Bill would expand grants, push back on Trump's for-profit schools agenda

House Speaker Nancy Pelosi with Rep. Bobby Scott, chairman of the House Education and Labor Committee. His panel approved a sweeping bill that would seek to address student debt, among other higher education programs. (Tom Williams/CQ Roll Call file photo)

The House Education and Labor Committee on Thursday voted 28-22 to approve a massive overhaul of federal student loans and other higher education programs that they touted as an overdue move to address the costs of higher education. 

The 1,165-page measure earned no Republican support at the end of a markup that began Tuesday. Among numerous other provisions, it would expand Pell Grants, tweak the Federal Work-Study Program, direct more aid to minority-serving institutions, emphasize campus safety and set several new requirements designed to impose tougher standards on for-profit colleges. It would also use federal aid to encourage states to offer tuition-free community college educations.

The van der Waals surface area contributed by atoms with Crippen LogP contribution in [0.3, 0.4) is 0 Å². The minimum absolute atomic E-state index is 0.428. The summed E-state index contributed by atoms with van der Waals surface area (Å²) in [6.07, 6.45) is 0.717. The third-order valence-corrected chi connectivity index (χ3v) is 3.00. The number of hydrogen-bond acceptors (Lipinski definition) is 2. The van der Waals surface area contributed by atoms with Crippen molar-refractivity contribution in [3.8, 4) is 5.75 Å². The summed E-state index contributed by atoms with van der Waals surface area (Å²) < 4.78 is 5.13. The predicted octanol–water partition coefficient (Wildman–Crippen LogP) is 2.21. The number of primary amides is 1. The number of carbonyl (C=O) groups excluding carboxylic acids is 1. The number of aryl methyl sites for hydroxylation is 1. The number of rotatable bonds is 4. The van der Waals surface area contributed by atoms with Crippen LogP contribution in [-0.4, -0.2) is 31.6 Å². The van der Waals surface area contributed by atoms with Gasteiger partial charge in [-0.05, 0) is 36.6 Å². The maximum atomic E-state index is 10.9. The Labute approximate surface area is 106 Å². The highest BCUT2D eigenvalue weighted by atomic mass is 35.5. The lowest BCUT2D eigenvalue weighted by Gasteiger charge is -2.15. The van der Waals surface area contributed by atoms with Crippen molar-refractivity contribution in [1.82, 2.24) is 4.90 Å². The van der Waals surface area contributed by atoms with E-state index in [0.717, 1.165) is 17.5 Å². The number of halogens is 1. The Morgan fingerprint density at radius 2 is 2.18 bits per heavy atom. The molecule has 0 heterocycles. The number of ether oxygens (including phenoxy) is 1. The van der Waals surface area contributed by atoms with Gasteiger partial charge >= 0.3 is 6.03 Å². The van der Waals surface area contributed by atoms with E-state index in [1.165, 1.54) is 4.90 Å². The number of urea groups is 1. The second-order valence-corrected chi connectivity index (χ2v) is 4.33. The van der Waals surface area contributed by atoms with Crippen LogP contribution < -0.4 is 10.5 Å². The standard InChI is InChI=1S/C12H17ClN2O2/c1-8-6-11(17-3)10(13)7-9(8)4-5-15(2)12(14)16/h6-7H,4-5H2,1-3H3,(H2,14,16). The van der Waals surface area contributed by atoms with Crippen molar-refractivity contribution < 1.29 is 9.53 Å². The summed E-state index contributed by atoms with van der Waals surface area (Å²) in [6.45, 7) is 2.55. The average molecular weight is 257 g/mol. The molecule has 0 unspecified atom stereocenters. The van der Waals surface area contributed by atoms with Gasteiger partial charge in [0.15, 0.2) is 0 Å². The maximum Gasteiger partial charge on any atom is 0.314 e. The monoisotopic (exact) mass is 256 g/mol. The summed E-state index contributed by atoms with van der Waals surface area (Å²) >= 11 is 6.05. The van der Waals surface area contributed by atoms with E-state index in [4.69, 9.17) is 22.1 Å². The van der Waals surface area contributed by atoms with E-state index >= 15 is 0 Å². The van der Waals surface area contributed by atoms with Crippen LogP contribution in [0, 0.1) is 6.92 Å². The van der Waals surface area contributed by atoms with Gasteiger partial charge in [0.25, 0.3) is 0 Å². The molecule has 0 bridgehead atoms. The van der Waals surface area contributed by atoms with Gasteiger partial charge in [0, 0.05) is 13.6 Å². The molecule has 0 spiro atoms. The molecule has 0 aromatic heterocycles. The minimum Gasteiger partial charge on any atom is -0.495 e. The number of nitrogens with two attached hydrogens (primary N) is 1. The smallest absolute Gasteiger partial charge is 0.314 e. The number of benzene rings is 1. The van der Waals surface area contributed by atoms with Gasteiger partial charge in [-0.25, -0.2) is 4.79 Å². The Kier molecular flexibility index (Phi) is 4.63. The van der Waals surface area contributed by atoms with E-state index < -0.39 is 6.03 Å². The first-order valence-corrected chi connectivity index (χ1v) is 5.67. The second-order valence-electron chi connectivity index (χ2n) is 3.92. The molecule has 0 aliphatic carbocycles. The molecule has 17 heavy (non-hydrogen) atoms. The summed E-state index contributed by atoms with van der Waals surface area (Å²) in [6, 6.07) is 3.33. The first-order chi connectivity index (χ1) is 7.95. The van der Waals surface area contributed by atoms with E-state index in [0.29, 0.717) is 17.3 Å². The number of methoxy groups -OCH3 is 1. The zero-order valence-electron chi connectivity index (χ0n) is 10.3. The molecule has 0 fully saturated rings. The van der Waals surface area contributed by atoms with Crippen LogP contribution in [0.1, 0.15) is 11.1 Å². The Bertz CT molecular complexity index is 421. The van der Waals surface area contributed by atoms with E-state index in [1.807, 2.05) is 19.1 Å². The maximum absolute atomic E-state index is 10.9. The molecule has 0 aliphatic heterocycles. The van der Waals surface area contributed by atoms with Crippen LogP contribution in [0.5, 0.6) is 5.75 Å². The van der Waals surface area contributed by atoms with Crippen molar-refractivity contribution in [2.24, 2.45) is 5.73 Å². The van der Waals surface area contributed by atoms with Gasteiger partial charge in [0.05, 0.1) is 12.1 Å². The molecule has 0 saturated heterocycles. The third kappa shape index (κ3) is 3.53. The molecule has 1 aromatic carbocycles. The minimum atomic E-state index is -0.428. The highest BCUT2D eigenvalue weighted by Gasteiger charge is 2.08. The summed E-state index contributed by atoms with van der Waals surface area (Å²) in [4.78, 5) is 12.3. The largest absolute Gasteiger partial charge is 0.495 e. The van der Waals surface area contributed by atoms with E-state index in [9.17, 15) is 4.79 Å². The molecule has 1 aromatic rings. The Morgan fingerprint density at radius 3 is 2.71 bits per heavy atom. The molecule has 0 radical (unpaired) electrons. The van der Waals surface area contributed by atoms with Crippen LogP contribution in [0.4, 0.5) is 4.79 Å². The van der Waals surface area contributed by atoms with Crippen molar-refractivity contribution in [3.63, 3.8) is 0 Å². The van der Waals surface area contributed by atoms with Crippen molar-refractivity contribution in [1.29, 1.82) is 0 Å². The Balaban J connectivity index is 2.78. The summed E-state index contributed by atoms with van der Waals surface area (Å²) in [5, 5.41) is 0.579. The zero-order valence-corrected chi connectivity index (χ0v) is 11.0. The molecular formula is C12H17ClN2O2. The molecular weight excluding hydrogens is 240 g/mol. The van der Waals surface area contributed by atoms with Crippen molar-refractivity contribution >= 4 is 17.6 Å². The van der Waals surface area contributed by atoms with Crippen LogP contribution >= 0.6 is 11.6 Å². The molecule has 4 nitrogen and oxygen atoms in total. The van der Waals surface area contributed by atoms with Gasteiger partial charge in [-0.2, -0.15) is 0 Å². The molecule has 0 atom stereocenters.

Senators seek GOP support for bill to crack down on anonymous shell companies
Bill seeks to make it harder for criminals and terrorists to hide assets and launder money

Senate Banking Chairman Mickael D. Crapo, R-Idaho, and ranking Democrat Sherrod Brown of Ohio say they are working on a version of the bill they hope can gain more GOP support than its House counterpart. (Tom Williams/CQ Roll Call file photo)

After only 25 House Republicans voted for passage of a bill that would curb the use of anonymous shell companies, the bipartisan drafters of a Senate version are negotiating tweaks designed to win more GOP support.

The House on Tuesday voted 249-173 to pass its version of the bill, sponsored by Democratic Rep. Carolyn B. Maloney of New York, after adding the text of another bill from Democratic Rep. Emanuel Cleaver of Missouri that would update the nation’s anti-money laundering laws.